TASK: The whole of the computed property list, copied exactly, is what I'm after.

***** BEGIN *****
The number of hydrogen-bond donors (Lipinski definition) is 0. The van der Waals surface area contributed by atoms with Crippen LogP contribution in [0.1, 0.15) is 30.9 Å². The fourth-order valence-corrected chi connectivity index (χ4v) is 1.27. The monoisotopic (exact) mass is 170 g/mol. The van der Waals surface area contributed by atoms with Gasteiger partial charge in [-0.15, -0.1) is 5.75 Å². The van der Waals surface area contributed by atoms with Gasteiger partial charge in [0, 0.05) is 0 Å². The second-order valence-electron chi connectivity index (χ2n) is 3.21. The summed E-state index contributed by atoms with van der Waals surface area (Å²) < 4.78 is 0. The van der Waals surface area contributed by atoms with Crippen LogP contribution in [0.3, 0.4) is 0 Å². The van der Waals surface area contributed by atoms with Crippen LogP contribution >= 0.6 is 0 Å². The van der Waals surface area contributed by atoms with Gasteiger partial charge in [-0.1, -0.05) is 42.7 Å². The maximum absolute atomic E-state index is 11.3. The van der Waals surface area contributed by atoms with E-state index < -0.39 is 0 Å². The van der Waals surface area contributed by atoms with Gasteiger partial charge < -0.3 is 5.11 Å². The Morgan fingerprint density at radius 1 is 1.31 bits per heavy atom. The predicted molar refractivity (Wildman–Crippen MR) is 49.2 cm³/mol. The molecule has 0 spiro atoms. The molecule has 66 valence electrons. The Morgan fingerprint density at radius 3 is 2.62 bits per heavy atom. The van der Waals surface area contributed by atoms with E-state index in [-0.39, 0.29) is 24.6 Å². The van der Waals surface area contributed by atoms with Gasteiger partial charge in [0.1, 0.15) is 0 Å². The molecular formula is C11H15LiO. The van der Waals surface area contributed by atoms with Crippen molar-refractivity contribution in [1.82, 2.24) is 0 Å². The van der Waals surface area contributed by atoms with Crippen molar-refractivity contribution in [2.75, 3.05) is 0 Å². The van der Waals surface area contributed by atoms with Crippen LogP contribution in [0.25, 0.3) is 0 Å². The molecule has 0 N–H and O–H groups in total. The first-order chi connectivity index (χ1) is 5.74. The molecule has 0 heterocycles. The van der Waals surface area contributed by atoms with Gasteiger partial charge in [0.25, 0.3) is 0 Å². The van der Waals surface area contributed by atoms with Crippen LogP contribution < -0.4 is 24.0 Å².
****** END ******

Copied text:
The number of hydrogen-bond donors (Lipinski definition) is 0. The van der Waals surface area contributed by atoms with Crippen LogP contribution in [0.1, 0.15) is 30.9 Å². The fourth-order valence-corrected chi connectivity index (χ4v) is 1.27. The monoisotopic (exact) mass is 170 g/mol. The van der Waals surface area contributed by atoms with Gasteiger partial charge in [-0.15, -0.1) is 5.75 Å². The van der Waals surface area contributed by atoms with Gasteiger partial charge in [0, 0.05) is 0 Å². The second-order valence-electron chi connectivity index (χ2n) is 3.21. The summed E-state index contributed by atoms with van der Waals surface area (Å²) < 4.78 is 0. The van der Waals surface area contributed by atoms with Crippen LogP contribution in [0.3, 0.4) is 0 Å². The van der Waals surface area contributed by atoms with Crippen LogP contribution >= 0.6 is 0 Å². The van der Waals surface area contributed by atoms with Gasteiger partial charge in [-0.1, -0.05) is 42.7 Å². The maximum absolute atomic E-state index is 11.3. The van der Waals surface area contributed by atoms with E-state index < -0.39 is 0 Å². The van der Waals surface area contributed by atoms with Gasteiger partial charge < -0.3 is 5.11 Å². The Morgan fingerprint density at radius 1 is 1.31 bits per heavy atom. The predicted molar refractivity (Wildman–Crippen MR) is 49.2 cm³/mol. The molecule has 0 spiro atoms. The molecule has 66 valence electrons. The Morgan fingerprint density at radius 3 is 2.62 bits per heavy atom. The van der Waals surface area contributed by atoms with E-state index in [-0.39, 0.29) is 24.6 Å². The van der Waals surface area contributed by atoms with Gasteiger partial charge in [0.1, 0.15) is 0 Å². The molecular formula is C11H15LiO. The van der Waals surface area contributed by atoms with Crippen molar-refractivity contribution in [1.82, 2.24) is 0 Å². The van der Waals surface area contributed by atoms with Crippen molar-refractivity contribution in [2.75, 3.05) is 0 Å². The van der Waals surface area contributed by atoms with Crippen LogP contribution in [0.25, 0.3) is 0 Å². The molecule has 0 N–H and O–H groups in total. The first-order chi connectivity index (χ1) is 5.74. The molecule has 0 heterocycles. The van der Waals surface area contributed by atoms with Gasteiger partial charge in [0.25, 0.3) is 0 Å². The van der Waals surface area contributed by atoms with Crippen LogP contribution < -0.4 is 24.0 Å².